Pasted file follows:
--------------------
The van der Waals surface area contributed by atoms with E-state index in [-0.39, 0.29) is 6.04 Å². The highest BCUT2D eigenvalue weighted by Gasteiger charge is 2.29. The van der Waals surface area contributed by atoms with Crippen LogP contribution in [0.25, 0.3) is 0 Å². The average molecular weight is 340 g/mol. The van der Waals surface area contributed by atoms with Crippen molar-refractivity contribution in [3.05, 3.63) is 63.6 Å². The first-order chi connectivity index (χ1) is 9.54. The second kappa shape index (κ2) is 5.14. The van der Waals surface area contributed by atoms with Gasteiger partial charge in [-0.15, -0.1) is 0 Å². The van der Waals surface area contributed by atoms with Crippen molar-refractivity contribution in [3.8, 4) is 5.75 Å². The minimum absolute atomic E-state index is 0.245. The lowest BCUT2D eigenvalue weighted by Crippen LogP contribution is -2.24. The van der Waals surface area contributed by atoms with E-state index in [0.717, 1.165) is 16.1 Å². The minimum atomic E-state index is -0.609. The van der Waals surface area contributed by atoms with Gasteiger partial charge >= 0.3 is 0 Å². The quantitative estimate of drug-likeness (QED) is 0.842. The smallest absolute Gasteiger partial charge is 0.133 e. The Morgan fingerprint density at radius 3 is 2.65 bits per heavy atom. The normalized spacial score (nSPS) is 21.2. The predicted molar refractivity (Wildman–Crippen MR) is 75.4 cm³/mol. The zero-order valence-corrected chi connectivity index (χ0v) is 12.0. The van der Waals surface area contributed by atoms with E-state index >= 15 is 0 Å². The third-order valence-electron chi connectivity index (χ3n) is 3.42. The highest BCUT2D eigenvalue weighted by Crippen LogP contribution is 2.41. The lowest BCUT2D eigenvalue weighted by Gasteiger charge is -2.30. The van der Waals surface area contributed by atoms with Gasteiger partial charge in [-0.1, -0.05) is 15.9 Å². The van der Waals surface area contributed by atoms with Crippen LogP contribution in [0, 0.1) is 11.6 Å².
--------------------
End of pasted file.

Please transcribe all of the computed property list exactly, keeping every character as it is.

The van der Waals surface area contributed by atoms with E-state index in [-0.39, 0.29) is 6.04 Å². The highest BCUT2D eigenvalue weighted by Gasteiger charge is 2.29. The van der Waals surface area contributed by atoms with Crippen LogP contribution in [0.25, 0.3) is 0 Å². The average molecular weight is 340 g/mol. The van der Waals surface area contributed by atoms with Crippen molar-refractivity contribution in [3.05, 3.63) is 63.6 Å². The first-order chi connectivity index (χ1) is 9.54. The second kappa shape index (κ2) is 5.14. The van der Waals surface area contributed by atoms with Gasteiger partial charge in [-0.15, -0.1) is 0 Å². The van der Waals surface area contributed by atoms with Crippen molar-refractivity contribution in [3.8, 4) is 5.75 Å². The minimum absolute atomic E-state index is 0.245. The lowest BCUT2D eigenvalue weighted by Crippen LogP contribution is -2.24. The van der Waals surface area contributed by atoms with E-state index in [0.717, 1.165) is 16.1 Å². The minimum atomic E-state index is -0.609. The van der Waals surface area contributed by atoms with Gasteiger partial charge >= 0.3 is 0 Å². The quantitative estimate of drug-likeness (QED) is 0.842. The smallest absolute Gasteiger partial charge is 0.133 e. The Morgan fingerprint density at radius 3 is 2.65 bits per heavy atom. The normalized spacial score (nSPS) is 21.2. The predicted molar refractivity (Wildman–Crippen MR) is 75.4 cm³/mol. The zero-order valence-corrected chi connectivity index (χ0v) is 12.0. The van der Waals surface area contributed by atoms with E-state index >= 15 is 0 Å². The third-order valence-electron chi connectivity index (χ3n) is 3.42. The highest BCUT2D eigenvalue weighted by Crippen LogP contribution is 2.41. The lowest BCUT2D eigenvalue weighted by Gasteiger charge is -2.30. The van der Waals surface area contributed by atoms with Gasteiger partial charge in [-0.1, -0.05) is 15.9 Å². The van der Waals surface area contributed by atoms with Crippen LogP contribution in [0, 0.1) is 11.6 Å².